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Surprise! Merkel Just Vetoed the Presidential Vote. She Has Other Plans In Mind.

In this post we’re going to exam­ine a grow­ing con­flict between the elec­toral quirks of the Euro­pean Union’s demo­c­ra­t­ic sys­tem and Angela Merkel’s vision for and ‘ever clos­er Europe’. As we’ll see, hopes were high that this year’s EU elec­tions would include the first ever indi­rect vote for Euro­pean Com­mis­sion Pres­i­dent. Under the pro­posed plan, if a par­ty man­ages to win the par­lia­ment that par­ty’s “pres­i­den­tial” can­di­date would auto­mat­i­cal­ly be select­ed head of the EU Com­mis­sion Pres­i­dent. If imple­ment­ed, this plan would be quite a depar­ture from the weeks of back­room deal­ing between nation­al lead­ers that has cho­sen the pres­i­dent in the past. And as we’re also going to see, Angela Merkel has BIG PLANS of her own for the Euro­pean Com­mis­sion: Lots of new pow­ers and a big trans­fer­ence of nation­al sov­er­eign­ty to the Com­mis­sion are all on the agen­da. But it does­n’t look like the plan to allow vot­ers to have even an indi­rect vote on the per­son that would be imple­ment­ing this agen­da will be allowed. Not if Angela has any­thing to say about it [1].


If you’ve been fol­low­ing the upcom­ing EU elec­tions sched­uled for lat­er this month, you’ve no doubt heard about the tight race [2] for EU Com­mis­sion Pres­i­dent pit­ting for­mer Lux­em­bourg prime min­is­ter Jean-Claude Junck­er against out­go­ing EU par­lia­ment pres­i­dent Mar­tin Schulz. And if you’ve been close­ly fol­low­ing that race between Junck­er and Schulz, you’ve no doubt been bored out of your mind [3]:

Top EU elec­tion can­di­dates strug­gle to find dif­fer­ences

By Paul Tay­lor

PARIS Wed Apr 9, 2014 10:14pm BST

(Reuters) — The top two rival can­di­dates to lead the Euro­pean Com­mis­sion strug­gled on Wednes­day to find real pol­i­cy dif­fer­ences in the first live tele­vi­sion debate ahead of Euro­pean Par­lia­ment elec­tions next month.

Cen­tre-right Jean-Claude Junck­er and Social Demo­c­rat Mar­tin Schulz — whose native lan­guages are Lux­em­bour­gish and Ger­man — argued polite­ly in French over the appro­pri­ate bal­ance between bud­get aus­ter­i­ty and invest­ment to pro­mote eco­nom­ic growth in a 50-minute debate on France 24 tele­vi­sion.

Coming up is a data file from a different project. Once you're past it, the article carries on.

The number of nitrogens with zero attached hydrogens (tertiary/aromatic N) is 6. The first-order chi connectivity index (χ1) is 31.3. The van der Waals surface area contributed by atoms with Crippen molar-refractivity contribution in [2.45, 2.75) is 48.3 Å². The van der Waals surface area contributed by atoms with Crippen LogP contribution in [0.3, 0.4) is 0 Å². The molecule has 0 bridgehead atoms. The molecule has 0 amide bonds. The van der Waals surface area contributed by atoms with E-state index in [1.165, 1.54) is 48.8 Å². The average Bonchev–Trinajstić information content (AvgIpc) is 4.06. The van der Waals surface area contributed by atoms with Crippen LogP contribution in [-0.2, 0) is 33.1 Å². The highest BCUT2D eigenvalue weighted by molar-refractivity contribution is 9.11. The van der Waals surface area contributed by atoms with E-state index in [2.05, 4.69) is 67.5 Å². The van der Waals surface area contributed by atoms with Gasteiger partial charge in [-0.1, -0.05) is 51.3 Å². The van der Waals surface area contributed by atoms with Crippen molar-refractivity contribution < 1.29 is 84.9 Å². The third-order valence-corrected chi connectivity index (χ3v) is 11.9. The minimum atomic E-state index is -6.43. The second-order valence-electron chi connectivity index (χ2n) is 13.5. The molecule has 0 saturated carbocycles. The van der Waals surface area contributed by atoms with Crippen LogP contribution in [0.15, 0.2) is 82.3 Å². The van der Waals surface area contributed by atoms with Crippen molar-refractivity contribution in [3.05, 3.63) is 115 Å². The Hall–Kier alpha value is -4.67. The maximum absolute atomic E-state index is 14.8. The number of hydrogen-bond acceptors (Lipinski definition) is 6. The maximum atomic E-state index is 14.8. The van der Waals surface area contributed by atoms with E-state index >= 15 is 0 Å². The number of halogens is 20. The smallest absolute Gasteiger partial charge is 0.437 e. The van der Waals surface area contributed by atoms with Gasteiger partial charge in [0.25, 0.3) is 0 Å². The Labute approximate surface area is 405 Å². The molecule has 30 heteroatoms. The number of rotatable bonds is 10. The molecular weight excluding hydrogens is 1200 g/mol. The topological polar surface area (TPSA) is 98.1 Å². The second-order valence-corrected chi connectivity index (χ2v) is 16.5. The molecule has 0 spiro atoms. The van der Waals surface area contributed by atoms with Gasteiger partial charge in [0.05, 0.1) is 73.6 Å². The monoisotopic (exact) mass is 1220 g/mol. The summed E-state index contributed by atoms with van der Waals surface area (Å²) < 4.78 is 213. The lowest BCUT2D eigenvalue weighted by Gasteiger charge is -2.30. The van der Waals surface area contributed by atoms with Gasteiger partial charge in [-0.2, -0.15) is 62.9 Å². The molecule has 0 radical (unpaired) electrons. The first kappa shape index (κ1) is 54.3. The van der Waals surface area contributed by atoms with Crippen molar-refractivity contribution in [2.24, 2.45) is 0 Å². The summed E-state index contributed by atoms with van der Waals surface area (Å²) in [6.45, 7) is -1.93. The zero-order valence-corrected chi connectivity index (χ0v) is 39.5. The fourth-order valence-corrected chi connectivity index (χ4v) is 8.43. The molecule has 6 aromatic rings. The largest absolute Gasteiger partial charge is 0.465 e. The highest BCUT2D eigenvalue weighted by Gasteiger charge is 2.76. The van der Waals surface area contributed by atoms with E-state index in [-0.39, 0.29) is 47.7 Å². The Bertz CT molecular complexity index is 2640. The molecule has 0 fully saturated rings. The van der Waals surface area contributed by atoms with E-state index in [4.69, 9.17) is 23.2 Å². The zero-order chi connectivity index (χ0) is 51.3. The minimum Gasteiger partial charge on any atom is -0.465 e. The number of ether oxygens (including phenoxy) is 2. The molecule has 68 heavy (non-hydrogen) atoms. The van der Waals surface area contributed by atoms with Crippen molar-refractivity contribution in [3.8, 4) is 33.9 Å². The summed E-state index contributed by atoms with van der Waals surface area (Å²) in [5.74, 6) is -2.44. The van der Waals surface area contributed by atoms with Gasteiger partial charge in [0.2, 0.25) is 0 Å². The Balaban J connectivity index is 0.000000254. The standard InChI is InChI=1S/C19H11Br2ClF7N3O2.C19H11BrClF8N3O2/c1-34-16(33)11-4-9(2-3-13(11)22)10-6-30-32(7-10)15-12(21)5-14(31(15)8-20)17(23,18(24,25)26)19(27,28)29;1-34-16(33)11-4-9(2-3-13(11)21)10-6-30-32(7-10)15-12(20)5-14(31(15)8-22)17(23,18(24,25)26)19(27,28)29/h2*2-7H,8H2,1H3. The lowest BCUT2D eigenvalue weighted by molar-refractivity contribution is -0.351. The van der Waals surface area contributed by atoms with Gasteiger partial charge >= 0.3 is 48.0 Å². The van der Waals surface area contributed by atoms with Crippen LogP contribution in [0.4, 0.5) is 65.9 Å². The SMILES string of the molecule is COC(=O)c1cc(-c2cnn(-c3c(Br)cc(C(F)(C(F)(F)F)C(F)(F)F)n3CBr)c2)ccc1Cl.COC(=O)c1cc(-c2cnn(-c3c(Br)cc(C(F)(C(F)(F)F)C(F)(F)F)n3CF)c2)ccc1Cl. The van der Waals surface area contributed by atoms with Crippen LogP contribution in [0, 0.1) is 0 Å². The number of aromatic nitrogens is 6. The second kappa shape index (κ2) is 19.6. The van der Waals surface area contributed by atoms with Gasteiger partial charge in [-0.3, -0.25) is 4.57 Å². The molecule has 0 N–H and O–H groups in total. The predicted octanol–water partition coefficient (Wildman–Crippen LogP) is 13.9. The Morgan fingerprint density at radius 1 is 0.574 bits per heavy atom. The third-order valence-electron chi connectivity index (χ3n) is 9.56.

But they agreed far more often than they dis­agreed in a pro-Euro­pean con­sen­sus that may be exploit­ed by anti-EU pop­ulists of the far right and hard left, who blame poli­cies made in Brus­sels for the con­ti­nen­t’s eco­nom­ic cri­sis and mass unem­ploy­ment.

Junck­er, 59, the vet­er­an for­mer Lux­em­bourg prime min­is­ter and chair­man of euro group finance min­is­ters, stressed the need to main­tain tight con­trol of pub­lic finances and said he could see no grounds to give France more time to reduce its deficit.

“France has already had two exten­sions to its peri­od of adjust­ment. A pri­ori there is no obvi­ous rea­son why it should get a third one,” he said, while not­ing that the Euro­pean author­i­ties would study France’s bud­get plans before decid­ing.

“We can­not accept a pause in bud­get con­sol­i­da­tion.”

Schulz, 58, the out­go­ing pres­i­dent of the Euro­pean Par­lia­ment, hit back, say­ing new French Prime Min­is­ter Manuel Valls had announced a coura­geous and ambi­tious reform pro­gramme in par­lia­ment on Tues­day.

“If he needs sup­port from the Euro­pean Com­mis­sion, he should get that sup­port,” the Social­ist can­di­date said, not­ing that France is the euro zone’s num­ber two econ­o­my and was now ready to make nec­es­sary eco­nom­ic reforms.

France has promised to bring its bud­get gap, now at 4.3 per­cent of nation­al income, below the EU treaty lim­it of 3 per­cent by the end of 2015. But the new gov­ern­ment has hint­ed it will seek a slow­er pace of deficit reduc­tion to pre­serve growth.


Schulz said Junck­er and oth­er most­ly con­ser­v­a­tive lead­ers in charge of the Euro­pean insti­tu­tions at the out­break of the euro zone debt cri­sis had mis­di­ag­nosed the prob­lem by pre­scrib­ing strict aus­ter­i­ty, forc­ing mil­lions out of work.

This the­o­ry that uni­lat­er­al spend­ing cuts would restore investors’ con­fi­dence man­i­fest­ly did­n’t work. We have had to change course in recent years,” he said.

Note that when Mar­tin Schulz says “his the­o­ry that uni­lat­er­al spend­ing cuts would restore investors’ con­fi­dence man­i­fest­ly did­n’t work. We have had to change course in recent years”, he is com­plete­ly reject­ing the premise behind the “Con­fi­dence Fairy” the­o­ry of eco­nom­ics that has been used to jus­ti­fy EU aus­ter­i­ty since 2008. So that was actu­al­ly a pret­ty mas­sive admis­sion.


Europe need­ed more strate­gic invest­ment in research, edu­ca­tion and inno­va­tion to get 28 mil­lion unem­ployed EU cit­i­zens, includ­ing more than half of young peo­ple in some coun­tries, back to work, he added.

Both described Ger­many as the most suc­cess­ful eco­nom­ic mod­el for Europe. Both said Europe should do more to wel­come legal immi­grants and it was up to nation­al gov­ern­ment to pre­vent any abuse of their wel­fare sys­tems by migrants.

Note that when both can­di­dates describe Ger­many as the most suc­cess­ful eco­nom­ic mod­el for Europe, it’s sort of like say­ing every region of the US should strive to repli­cate Sil­i­con Val­ley’s econ­o­my [4]. It’s a nice thought, but is that real­ly a solu­tion for Europe? Can every coun­try become a high-tech export-ori­ent­ed pow­er­house?

Skip­ping down...